Sex tourists

She underlines that many offenders were not paedophiles like the ones depicted in the tabloids.

"Sex tourists are often people who, when they are abroad in poor countries, occasionally take advantage of their economic power and the system which allows them to remain anonymous and is less repressive, to try out new experiences," said the child protection expert.

"Some think they are doing some good by paying for these services," she added.

This is why it is so necessary to target these people, Frischkopf says, citing an example in Brazil where the Accor chain, which has signed up to the Code of Conduct, has put up posters showing the prison penalties for sexual activity with minors. This has proven very effective, she says.

However, some in the industry have expressed doubt about the measures. A tourist guide living in Bangkok, Thailand, and working for a Swiss agency, was quoted in the Tages-Anzeiger newspaper as saying that a boycott of at risk destinations and political pressure would be more effective.

Frishkopf says that this is not realistic. "We live in a globalised world and it's inconceivable that a destination could be boycotted from one day to another. Furthermore it would be futile, people will access a country no matter what," she said. "Let's not forget either that tourism supports many people."

"The point is this – we have to stop all forms of tolerance and indifference to sex tourism."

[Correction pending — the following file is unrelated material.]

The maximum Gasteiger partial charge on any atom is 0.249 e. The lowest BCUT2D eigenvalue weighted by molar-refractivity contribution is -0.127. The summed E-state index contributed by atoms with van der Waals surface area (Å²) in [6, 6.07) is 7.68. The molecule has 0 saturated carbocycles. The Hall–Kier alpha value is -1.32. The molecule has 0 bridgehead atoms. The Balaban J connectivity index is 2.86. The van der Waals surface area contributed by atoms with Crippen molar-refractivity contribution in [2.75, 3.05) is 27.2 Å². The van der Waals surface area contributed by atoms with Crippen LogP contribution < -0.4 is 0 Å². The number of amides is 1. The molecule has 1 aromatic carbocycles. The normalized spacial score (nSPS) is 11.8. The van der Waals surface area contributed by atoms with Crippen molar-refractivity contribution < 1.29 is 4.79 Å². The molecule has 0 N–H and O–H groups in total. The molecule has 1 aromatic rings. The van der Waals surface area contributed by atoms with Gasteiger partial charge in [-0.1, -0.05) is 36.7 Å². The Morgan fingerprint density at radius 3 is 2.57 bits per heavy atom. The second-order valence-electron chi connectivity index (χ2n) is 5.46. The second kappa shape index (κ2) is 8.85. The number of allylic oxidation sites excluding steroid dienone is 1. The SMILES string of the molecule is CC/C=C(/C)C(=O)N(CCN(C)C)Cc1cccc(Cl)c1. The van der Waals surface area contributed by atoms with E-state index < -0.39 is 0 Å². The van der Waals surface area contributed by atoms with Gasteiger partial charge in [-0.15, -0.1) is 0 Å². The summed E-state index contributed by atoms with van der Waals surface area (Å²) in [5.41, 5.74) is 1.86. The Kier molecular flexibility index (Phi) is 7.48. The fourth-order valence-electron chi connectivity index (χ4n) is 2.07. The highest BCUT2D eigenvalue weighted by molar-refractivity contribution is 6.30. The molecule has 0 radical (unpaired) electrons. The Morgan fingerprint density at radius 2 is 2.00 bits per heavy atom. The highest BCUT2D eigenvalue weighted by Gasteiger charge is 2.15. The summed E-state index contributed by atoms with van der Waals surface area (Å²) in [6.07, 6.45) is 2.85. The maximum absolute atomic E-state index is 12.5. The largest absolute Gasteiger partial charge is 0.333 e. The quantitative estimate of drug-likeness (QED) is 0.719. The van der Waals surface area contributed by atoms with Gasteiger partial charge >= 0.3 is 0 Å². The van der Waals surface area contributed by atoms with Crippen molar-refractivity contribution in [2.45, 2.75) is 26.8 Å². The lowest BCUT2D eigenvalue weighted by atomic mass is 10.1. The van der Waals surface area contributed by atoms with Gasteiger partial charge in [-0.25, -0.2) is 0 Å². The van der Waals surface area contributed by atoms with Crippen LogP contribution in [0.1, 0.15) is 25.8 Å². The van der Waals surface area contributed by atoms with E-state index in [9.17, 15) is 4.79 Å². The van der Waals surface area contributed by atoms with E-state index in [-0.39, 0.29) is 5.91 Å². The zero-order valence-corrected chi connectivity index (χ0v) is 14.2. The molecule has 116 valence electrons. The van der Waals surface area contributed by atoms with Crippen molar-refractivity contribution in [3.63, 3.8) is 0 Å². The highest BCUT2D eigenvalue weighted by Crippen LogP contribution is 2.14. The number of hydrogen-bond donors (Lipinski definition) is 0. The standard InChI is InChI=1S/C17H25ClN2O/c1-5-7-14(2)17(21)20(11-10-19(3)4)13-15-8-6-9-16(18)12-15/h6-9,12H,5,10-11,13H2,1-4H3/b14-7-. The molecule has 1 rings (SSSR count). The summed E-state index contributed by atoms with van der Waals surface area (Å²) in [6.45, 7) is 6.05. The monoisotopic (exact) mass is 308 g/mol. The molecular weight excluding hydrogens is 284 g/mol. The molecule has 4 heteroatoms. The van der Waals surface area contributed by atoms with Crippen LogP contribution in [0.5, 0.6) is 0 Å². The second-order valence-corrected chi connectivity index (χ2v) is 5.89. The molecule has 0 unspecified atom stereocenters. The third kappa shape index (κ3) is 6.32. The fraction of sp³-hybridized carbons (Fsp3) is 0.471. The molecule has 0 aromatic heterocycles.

swissinfo, based on an article in Italian by Andrea Clementi

In brief

According to Unicef, two million children are victims of sexual abuse, especially in Asia, South America, Africa and eastern Europe.

Among the countries the most affected are: Thailand (800,000 child victims), Brazil (500,000) and India (400,000). 90% of abuse is committed in hotels. Most clients come from abroad.

In 2006 an estimated 842 million people travelled abroad for tourism of all kinds. On a global level the sector employs around 100 million people.

The annual turnover from paedophile activities – prostitution and child pornography – is said to be $20 billion (SFr23 billion).

end of infobox

Sex tourism

Child sex tourism involves people who commit a criminal offence in engaging in sexual acts with children living in foreign countries.

In Switzerland, the sexual exploitation of children is a criminal offence liable to prosecution under article 187 of the Swiss Criminal Code. Depending on the seriousness of the circumstances of the offence, further penal provisions may apply, such as Article 189 (sexual coercion) and Article 190 (rape).

The federal authorities have stepped up their efforts in fighting the problem in recent years. A special Federal Police Office unit deals with child pornography and paedophile offences and cooperates closely with numerous partner services, both at home and abroad.

In addition, the public can report any information regarding child sex tourism cases to the appropriate judicial authorities via the internet.

end of infobox